You were involved in the TV programme “Exploring the Vine”, what did you learn from the whole process?

    Exploring the Vine was one of the most interesting projects I have experienced. The most significant thing I learnt was how effective it can be to merge two completely separate but mainstream industries, which have a mutual goal. But there was a myriad of new things that opened up my world, like doing research on every topic for the weekend's shooting, covering the wines, winemakers, estates, history, dynamics and public opinion. The reward once again is to see the final product, and sharing it with everyone. 

    What do you want consumers to know about your wines?

    My wines are an expression of where they come from. I use classic varietals, that are "almost extinct" to a certain extent. They were very popular 15 to 20 years ago, and now somehow forgotten. The wines are fresh, but have the ability to age. They are made for solo consumption or with food. The wines are expressive, but not flamboyant. There's a leanness that you can't ignore, layered with complexity and depth. I strive for lower alcohol levels, encouraging a better outcome the morning after. It’s a fun and aromatic journey for the novice and the connoisseur.

    There have been problems with transformation in the wine industry, what in your opinion, is the reason for this?

    Education is always the prime factor, but also money. It’s an expensive game. Everyone knows this. There is a lack of interest from the previously disadvantaged group, thinking that it is only meant for the elite, and they would not fit in. It is tough to find ways to transform the industry if there is a lack of candidates. But, don't force it too hard, it will happen. Be patient and wait till the right people come along and make that difference, otherwise we will degrade the value of what has been increasing in the past few years internationally – South African Wines.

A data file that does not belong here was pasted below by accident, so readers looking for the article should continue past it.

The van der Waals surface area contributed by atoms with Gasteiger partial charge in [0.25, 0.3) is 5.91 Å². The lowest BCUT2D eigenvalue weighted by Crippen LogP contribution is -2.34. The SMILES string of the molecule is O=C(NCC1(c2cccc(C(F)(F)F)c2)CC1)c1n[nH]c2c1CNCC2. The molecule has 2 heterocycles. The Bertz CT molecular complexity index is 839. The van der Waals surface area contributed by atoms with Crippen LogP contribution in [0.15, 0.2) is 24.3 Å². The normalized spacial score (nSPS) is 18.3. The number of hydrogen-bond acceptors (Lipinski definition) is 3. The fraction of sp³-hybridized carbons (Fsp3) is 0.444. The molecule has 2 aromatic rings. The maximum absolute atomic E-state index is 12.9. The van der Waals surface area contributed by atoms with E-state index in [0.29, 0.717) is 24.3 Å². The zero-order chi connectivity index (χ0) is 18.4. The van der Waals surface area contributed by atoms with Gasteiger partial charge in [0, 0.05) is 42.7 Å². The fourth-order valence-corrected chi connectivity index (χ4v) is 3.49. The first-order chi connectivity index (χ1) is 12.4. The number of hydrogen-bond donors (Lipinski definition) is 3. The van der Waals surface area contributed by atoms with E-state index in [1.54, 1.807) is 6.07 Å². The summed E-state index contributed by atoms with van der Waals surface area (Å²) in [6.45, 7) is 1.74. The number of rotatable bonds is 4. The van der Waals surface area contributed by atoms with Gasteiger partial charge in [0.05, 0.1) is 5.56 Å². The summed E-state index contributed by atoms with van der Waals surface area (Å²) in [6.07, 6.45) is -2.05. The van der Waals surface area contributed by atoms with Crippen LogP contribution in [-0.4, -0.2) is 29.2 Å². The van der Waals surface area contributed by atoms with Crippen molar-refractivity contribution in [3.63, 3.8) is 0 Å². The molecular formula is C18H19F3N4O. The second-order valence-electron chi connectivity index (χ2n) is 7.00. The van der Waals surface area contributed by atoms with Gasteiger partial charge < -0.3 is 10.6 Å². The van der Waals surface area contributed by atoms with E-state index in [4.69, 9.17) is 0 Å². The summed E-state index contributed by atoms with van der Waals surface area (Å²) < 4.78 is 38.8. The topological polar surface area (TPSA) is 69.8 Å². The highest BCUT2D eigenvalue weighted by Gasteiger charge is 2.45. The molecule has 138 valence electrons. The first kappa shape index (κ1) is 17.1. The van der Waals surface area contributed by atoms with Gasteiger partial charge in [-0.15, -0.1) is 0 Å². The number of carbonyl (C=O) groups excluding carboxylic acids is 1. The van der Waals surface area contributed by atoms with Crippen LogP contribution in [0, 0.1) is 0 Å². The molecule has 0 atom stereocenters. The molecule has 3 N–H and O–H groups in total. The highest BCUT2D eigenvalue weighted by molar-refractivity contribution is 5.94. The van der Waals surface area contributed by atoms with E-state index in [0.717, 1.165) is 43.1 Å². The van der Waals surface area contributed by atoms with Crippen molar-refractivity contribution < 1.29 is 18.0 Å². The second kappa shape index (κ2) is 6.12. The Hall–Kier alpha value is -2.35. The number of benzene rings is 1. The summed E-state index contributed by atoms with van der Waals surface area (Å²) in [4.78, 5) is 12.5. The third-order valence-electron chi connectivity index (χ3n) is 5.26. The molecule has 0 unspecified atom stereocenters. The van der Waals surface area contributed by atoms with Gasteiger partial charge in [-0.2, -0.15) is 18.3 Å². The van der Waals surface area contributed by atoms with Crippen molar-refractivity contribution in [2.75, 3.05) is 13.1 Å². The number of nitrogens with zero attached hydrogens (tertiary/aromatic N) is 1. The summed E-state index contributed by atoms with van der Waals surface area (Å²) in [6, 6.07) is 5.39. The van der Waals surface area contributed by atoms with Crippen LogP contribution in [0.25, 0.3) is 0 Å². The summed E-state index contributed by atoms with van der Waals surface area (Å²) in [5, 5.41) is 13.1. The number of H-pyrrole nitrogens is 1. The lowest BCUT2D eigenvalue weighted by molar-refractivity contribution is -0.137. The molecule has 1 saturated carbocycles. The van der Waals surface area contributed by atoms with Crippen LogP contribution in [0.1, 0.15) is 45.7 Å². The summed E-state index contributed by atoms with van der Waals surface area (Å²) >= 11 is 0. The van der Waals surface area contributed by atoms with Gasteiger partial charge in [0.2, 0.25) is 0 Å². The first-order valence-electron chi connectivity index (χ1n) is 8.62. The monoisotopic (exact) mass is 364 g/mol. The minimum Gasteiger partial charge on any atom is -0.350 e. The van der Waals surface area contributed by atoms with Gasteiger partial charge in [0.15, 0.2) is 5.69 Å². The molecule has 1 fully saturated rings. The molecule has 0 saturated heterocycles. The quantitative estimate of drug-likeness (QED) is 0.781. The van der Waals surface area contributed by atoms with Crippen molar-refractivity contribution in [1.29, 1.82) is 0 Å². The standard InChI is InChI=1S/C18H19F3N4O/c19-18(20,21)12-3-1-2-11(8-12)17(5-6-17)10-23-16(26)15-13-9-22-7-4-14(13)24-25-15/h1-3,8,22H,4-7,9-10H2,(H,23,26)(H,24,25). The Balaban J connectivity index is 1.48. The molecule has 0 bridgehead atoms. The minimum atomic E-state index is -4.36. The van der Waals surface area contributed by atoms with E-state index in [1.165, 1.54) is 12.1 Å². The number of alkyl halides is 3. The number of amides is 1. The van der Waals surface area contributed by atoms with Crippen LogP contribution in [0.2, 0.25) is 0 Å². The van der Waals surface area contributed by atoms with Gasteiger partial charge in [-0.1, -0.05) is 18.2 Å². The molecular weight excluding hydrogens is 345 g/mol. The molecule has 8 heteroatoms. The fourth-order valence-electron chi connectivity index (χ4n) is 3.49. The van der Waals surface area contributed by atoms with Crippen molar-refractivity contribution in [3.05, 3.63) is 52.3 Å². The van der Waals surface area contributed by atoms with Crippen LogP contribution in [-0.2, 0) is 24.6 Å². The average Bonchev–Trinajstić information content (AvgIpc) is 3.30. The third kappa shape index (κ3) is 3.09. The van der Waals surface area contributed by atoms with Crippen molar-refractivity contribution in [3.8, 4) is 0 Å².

How can it be rectified?

    There are various ways, institutions, groups and people that have joined efforts to help the process of transformation, transition and integration. It starts at school level, University and postgraduates. But it takes years to develop a student’s career, follow their progress and encourage them to suffer a bit and hang in there before they see results. Most would fail if a support system does not accompany all the efforts. The best we can do is try as much as we possibly can, and trust that there'll be some success stories to inspire the ones that follow.

    Why do you think most young black people shy away from the winemaking industry?

    For the very simple reason that there's a lack of understanding how farming, business, and all of the above works. If you weren't born into the trade or on a farm, it's tough! Then there's also the factor that most can't see themselves being a farm worker for the rest of their lives. This could be a lack of ambition, or the fear of being suppressed. 

    What are your future plans? What is your big dream?

    I need to find a home for my wine in the medium term. I also need to find ventures and expand to a point where I can focus and only make wine and retire from the restaurant business and find myself a companion. My brand needs to become a household name, and be readily available on shelves across the globe so that I can focus on building a future of my own and retire knowing that I lived my life to the fullest.